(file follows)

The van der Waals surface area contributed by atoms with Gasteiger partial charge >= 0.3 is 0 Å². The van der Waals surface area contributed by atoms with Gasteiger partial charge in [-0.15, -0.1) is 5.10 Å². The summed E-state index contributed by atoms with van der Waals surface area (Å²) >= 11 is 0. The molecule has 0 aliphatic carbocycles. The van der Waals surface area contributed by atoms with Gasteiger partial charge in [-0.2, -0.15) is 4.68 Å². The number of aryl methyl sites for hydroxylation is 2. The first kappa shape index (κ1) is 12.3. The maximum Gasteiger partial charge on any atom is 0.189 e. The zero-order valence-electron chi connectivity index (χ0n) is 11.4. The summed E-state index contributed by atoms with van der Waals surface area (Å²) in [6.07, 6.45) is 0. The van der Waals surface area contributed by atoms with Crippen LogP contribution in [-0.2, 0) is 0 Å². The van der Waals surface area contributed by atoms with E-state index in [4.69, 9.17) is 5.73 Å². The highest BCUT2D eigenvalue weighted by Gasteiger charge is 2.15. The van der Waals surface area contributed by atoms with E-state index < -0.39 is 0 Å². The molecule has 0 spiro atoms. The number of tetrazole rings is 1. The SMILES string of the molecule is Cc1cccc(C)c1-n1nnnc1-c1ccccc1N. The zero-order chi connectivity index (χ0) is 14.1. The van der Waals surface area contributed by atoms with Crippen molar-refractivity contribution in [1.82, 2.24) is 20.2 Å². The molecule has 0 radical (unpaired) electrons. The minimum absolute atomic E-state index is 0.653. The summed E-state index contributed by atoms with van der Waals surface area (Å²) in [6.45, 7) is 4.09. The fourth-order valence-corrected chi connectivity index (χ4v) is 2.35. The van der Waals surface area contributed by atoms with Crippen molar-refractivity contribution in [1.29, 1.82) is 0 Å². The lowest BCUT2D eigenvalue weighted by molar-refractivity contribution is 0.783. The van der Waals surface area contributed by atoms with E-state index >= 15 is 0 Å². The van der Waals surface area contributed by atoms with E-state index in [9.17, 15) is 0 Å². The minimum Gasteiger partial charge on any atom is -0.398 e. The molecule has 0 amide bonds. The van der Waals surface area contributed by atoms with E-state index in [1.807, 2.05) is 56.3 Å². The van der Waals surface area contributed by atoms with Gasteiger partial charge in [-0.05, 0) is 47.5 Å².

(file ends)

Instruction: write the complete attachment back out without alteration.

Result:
The van der Waals surface area contributed by atoms with Gasteiger partial charge >= 0.3 is 0 Å². The van der Waals surface area contributed by atoms with Gasteiger partial charge in [-0.15, -0.1) is 5.10 Å². The summed E-state index contributed by atoms with van der Waals surface area (Å²) >= 11 is 0. The molecule has 0 aliphatic carbocycles. The van der Waals surface area contributed by atoms with Gasteiger partial charge in [-0.2, -0.15) is 4.68 Å². The number of aryl methyl sites for hydroxylation is 2. The first kappa shape index (κ1) is 12.3. The maximum Gasteiger partial charge on any atom is 0.189 e. The zero-order valence-electron chi connectivity index (χ0n) is 11.4. The summed E-state index contributed by atoms with van der Waals surface area (Å²) in [6.07, 6.45) is 0. The van der Waals surface area contributed by atoms with Crippen LogP contribution in [-0.2, 0) is 0 Å². The van der Waals surface area contributed by atoms with E-state index in [4.69, 9.17) is 5.73 Å². The highest BCUT2D eigenvalue weighted by Gasteiger charge is 2.15. The van der Waals surface area contributed by atoms with E-state index < -0.39 is 0 Å². The molecule has 0 spiro atoms. The number of tetrazole rings is 1. The SMILES string of the molecule is Cc1cccc(C)c1-n1nnnc1-c1ccccc1N. The zero-order chi connectivity index (χ0) is 14.1. The van der Waals surface area contributed by atoms with Crippen molar-refractivity contribution in [1.82, 2.24) is 20.2 Å². The molecule has 0 radical (unpaired) electrons. The minimum absolute atomic E-state index is 0.653. The summed E-state index contributed by atoms with van der Waals surface area (Å²) in [6.45, 7) is 4.09. The fourth-order valence-corrected chi connectivity index (χ4v) is 2.35. The van der Waals surface area contributed by atoms with Crippen molar-refractivity contribution in [1.29, 1.82) is 0 Å². The lowest BCUT2D eigenvalue weighted by molar-refractivity contribution is 0.783. The van der Waals surface area contributed by atoms with E-state index >= 15 is 0 Å². The van der Waals surface area contributed by atoms with E-state index in [9.17, 15) is 0 Å². The minimum Gasteiger partial charge on any atom is -0.398 e. The molecule has 0 amide bonds. The van der Waals surface area contributed by atoms with E-state index in [1.807, 2.05) is 56.3 Å². The van der Waals surface area contributed by atoms with Gasteiger partial charge in [-0.05, 0) is 47.5 Å².